Durham Energy Institute looks at home generators for electric cars

THE prospect of homes producing their own power for household electric cars is being studied by North East experts.

Phil Ternent, a building surveyor and energy consultant from Gosforth, charging an electric car

THE prospect of homes producing their own power for household electric cars is being studied by North East experts.

Researchers from the Durham Energy Institute (DEI), one of Durham University’s eight research institutes, are looking for people who own or regularly use electric cars to be interviewed as part of the project.

The North East has a network of electric car charging points thanks to initiatives like Charge your Car. Newer, fast-charging vehicles which take around only 30 minutes to restore their batteries make electric cars an increasingly viable option for local journeys.

But should electric cars become more common in a future transport system, demand for electricity from the National Grid will increase.

The DEI’s Dr Charlotte Adams said: “To meet increased demands without burning more fossil fuels is challenging. However there are a range of currently available domestic-scale renewable energy systems that produce electricity such as solar photo-voltaic systems, roof-mounted wind turbines and combined heat and power systems similar to a conventional domestic gas boiler, but which produce electricity as well as heat.

“These micro-generators can be fitted to a house to help meet electricity demands and through its Feed-in-Tariff scheme, the Government offers financial benefits for people who use their homes as mini-power stations. Because the greatest benefits of micro-generation systems are realised when the electricity produced is used at the home, we’re investigating the relationship between electric vehicles and micro-generators and whether the demands from electric cars could be met by energy systems installed at the home.”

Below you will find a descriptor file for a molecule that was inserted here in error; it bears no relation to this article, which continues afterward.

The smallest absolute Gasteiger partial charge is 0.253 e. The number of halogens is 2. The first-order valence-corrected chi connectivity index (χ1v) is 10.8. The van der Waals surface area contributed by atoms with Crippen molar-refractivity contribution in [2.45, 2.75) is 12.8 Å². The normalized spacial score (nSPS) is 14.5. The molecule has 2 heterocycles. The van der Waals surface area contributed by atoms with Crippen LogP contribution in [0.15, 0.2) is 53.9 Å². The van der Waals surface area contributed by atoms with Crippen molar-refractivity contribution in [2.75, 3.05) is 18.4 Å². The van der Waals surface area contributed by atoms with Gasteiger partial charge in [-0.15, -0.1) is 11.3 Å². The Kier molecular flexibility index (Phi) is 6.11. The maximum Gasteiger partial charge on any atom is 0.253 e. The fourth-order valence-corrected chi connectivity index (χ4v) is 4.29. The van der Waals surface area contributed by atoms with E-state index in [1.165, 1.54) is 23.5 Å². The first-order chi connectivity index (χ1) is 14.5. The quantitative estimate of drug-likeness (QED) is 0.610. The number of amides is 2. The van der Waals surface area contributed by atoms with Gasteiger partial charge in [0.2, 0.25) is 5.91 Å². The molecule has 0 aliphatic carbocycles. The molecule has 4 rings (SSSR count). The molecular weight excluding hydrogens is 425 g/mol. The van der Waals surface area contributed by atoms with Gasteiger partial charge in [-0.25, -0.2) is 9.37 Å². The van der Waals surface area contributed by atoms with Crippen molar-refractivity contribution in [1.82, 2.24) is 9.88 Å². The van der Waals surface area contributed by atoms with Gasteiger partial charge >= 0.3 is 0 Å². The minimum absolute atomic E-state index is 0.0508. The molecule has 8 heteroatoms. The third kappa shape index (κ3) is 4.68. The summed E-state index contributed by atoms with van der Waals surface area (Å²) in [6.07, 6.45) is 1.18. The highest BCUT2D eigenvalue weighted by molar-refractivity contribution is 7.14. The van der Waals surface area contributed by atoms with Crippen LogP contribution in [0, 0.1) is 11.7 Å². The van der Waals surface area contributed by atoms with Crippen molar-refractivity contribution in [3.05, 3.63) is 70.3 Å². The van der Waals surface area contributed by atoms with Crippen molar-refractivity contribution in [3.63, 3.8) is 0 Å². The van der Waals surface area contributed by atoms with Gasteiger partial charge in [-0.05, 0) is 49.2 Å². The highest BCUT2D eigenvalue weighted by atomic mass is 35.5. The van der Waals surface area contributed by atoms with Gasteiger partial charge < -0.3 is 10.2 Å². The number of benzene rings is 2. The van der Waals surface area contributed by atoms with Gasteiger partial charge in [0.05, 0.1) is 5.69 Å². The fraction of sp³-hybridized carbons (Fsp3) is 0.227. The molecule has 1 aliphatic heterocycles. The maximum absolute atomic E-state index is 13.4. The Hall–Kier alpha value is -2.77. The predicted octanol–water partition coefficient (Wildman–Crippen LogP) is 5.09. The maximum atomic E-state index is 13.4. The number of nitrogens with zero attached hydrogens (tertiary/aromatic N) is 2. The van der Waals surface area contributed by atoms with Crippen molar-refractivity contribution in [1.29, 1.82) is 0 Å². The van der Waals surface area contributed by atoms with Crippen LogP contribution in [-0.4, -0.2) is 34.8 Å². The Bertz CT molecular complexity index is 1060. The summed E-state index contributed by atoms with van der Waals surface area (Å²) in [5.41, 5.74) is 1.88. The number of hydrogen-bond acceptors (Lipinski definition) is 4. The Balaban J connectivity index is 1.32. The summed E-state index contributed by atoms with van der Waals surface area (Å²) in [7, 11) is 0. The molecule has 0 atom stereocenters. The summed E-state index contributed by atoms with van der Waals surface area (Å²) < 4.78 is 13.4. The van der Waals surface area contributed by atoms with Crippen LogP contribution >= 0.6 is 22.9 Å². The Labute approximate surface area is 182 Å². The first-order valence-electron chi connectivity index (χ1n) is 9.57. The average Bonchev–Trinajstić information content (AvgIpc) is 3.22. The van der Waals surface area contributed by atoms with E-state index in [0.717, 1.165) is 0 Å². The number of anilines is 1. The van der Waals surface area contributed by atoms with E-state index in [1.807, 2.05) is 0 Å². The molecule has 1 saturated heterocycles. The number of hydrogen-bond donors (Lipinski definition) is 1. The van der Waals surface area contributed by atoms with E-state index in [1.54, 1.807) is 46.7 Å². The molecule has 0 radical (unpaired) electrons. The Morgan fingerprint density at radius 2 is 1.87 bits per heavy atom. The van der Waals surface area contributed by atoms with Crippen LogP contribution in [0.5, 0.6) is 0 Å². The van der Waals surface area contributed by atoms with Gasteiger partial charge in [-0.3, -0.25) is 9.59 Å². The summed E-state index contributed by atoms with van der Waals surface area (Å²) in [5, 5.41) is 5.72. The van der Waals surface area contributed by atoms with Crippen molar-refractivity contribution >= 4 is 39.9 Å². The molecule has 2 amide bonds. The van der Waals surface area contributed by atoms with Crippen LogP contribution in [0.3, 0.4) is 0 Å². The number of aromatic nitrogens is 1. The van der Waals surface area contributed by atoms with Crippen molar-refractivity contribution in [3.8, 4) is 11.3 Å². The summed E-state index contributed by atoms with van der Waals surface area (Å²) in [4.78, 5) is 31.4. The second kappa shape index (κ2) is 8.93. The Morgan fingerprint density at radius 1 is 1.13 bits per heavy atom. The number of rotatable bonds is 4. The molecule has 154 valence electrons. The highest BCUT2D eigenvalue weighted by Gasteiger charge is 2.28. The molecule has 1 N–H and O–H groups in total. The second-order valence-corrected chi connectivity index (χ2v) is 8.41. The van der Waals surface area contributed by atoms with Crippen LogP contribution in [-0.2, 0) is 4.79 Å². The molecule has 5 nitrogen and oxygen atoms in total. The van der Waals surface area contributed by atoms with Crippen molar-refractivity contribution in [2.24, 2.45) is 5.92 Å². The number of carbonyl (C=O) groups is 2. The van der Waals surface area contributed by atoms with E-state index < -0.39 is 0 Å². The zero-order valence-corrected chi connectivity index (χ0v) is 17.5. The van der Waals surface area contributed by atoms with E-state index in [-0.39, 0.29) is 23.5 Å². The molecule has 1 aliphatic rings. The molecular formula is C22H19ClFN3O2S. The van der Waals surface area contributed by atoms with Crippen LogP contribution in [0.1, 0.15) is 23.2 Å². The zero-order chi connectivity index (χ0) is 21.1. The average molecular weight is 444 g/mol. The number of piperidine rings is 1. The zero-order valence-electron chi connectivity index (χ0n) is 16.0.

The project involves a collaboration between Durham’s departments of engineering and computing sciences and anthropology, which will investigate the technical issues surrounding where and when people choose to charge their electric vehicles, and which micro-generation systems fit best with the demand from electric cars.

Researchers will also talk to electric car owners and users about their experiences with the vehicles and whether they have changed their lifestyles.

In October, Sergio Roldan and Giannis Sarrigiannis, who are both studying renewable energy at DEI, made a successful round-trip in the DEI’s electric car, a Mitsubishi I-MiEV, to Cardiff to attend the Low Carbon Networks Fund Annual Conference there

DEI’s Dong Energy Professor of Renewable Energy Phil Taylor said: “That trip demonstrated the increasing viability of electric vehicles. It’s worth remembering, of course, that most car journeys are much shorter than a round trip to Cardiff.”

The Department of Transport has found that the average car journey is only six and a half miles, with an average daily use of around 22 miles.

Nearly 95% of all car journeys are under 25 miles, well within the range of the average electric car’s charge of around 80 miles.

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